The network has been building its brand, its know-how, and its reputation over so many years. Deciding who is allowed to join has been a trial and error journey in itself. In the very early days, a new founding team would go through a 6-18 month journey of being coached and trained by other co-founders and at the very end, the team would hand in a feasibility study to the entire network. Every Impact Hub location would have one vote on this new team’s application and if the team received a two-thirds majority of positive votes, they received a lifelong Impact Hub license. The new team would be a full member with all equal rights as any other Impact Hub.
The challenge with this approach is that there were times where 50 Impact Hubs would have to read one application of 60+ pages long and make a vote. This was not a sustainable approach so the Impact Hub voted on a committee that would take the decision on behalf of the whole network. That committee was voted on once a year and was comprised of three local Impact Hub co-founders and one member of the global team. This decision allowed for a more sustainable approach to decision making.
Most of the first Impact Hubs were founded by friends of other Impact Hub founders. This accounted for almost all of the organic growth of 50+ Impact Hubs. After that the network took a more proactive growth approach in Africa and Latin America where new founding teams would apply to join a customised growth program that would guarantee a more indepth support for the founding journey. None of those programs involved direct funding to a founding team. One of the biggest challenges was that our expectations were not matching the reality. Joining a network with a deeper support structure that would end at one point? Then what? Moreover, the network grew faster than it could complete proper integration. With the start of these programs, the network faced a growth of 20+ new Impact Hubs a year each needing to be properly onboarded and integrated into the network. All of that to say, that some of the most amazing Impact Hubs came out of those programs and it’s important to make sure that one you decide to grow your community, you are ready to integrate new members.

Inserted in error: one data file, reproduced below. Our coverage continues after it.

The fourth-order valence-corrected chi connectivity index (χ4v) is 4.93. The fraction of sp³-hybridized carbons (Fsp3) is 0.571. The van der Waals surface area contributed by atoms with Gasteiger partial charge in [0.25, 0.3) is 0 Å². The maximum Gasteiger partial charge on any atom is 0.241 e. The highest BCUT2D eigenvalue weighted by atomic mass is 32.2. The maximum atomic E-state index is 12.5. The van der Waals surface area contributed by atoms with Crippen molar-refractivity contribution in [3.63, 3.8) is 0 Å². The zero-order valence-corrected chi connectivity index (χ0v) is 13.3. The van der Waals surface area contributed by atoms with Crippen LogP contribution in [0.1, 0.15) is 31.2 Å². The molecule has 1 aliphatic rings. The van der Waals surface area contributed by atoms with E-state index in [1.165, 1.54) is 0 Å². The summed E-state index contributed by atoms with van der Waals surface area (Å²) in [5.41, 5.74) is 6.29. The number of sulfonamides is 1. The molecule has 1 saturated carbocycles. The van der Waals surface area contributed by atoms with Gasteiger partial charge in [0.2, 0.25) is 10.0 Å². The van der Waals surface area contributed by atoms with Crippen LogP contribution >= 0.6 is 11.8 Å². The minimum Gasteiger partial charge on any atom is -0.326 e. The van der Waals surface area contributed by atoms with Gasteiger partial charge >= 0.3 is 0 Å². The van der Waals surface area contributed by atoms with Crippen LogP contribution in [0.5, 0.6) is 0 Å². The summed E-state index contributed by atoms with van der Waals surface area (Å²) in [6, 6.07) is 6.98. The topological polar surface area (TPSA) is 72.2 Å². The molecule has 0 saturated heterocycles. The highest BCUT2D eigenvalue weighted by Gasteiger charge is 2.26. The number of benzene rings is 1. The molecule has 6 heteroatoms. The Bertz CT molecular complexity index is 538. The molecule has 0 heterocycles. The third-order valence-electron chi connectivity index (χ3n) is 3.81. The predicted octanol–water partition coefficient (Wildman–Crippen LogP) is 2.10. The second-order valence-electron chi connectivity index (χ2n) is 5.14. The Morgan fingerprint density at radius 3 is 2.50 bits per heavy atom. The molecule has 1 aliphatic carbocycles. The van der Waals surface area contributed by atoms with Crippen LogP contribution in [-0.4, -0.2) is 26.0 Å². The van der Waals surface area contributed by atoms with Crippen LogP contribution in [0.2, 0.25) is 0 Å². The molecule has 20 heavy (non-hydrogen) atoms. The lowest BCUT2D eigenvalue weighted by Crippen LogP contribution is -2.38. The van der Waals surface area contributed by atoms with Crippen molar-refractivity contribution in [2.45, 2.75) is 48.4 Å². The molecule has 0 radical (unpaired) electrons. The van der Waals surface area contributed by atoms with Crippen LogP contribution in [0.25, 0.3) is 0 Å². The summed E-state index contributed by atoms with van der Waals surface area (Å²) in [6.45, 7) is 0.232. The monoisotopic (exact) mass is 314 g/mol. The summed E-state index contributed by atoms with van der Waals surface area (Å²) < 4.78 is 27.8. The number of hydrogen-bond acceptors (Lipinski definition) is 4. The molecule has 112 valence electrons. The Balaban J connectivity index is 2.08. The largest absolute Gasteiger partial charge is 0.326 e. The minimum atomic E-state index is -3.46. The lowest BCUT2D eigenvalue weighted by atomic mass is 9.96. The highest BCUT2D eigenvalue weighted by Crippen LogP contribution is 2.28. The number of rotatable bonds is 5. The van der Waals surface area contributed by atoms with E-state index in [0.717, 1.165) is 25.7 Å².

There were times where the network was facing rapid growth. Because one of the biggest values of the Impact Hub network is its deep intimate connection between founders, the network was facing challenges with a proper integration of new co-founders. The annual in person meetings became crucial. The network decided to increase the amount of trainers each new team would receive to increase the connections each person made. Regional gatherings were implemented to increase the regional bonds among the founders and staff. Additionally, each new founding team had to visit one Impact Hub location to deepen its knowledge and connection. Last but not least, an internal website was launched to support the visibility of founders, staff, knowledge, and impact.
Definitely a big challenge! How do you transfer 14 years of knowledge? You definitely want to make sure that any new member coming into your community understands the history of your community and can access to all of its content.
- To create an internal website that hosts over one thousand case studies and papers written by local Impact Hubs.
- At every new Impact Hub has deep contact with at least five Impact Hubs to provide access to a variety of views and voices.
- At each gathering there is a session for all new Impact Hubs to learn more about the history of the network.
- To hold quarterly update calls hosted by the Association Board of the network.
- To launch a weekly newsletters going out to all local Impact Hubs with the latest news from all communities around the world.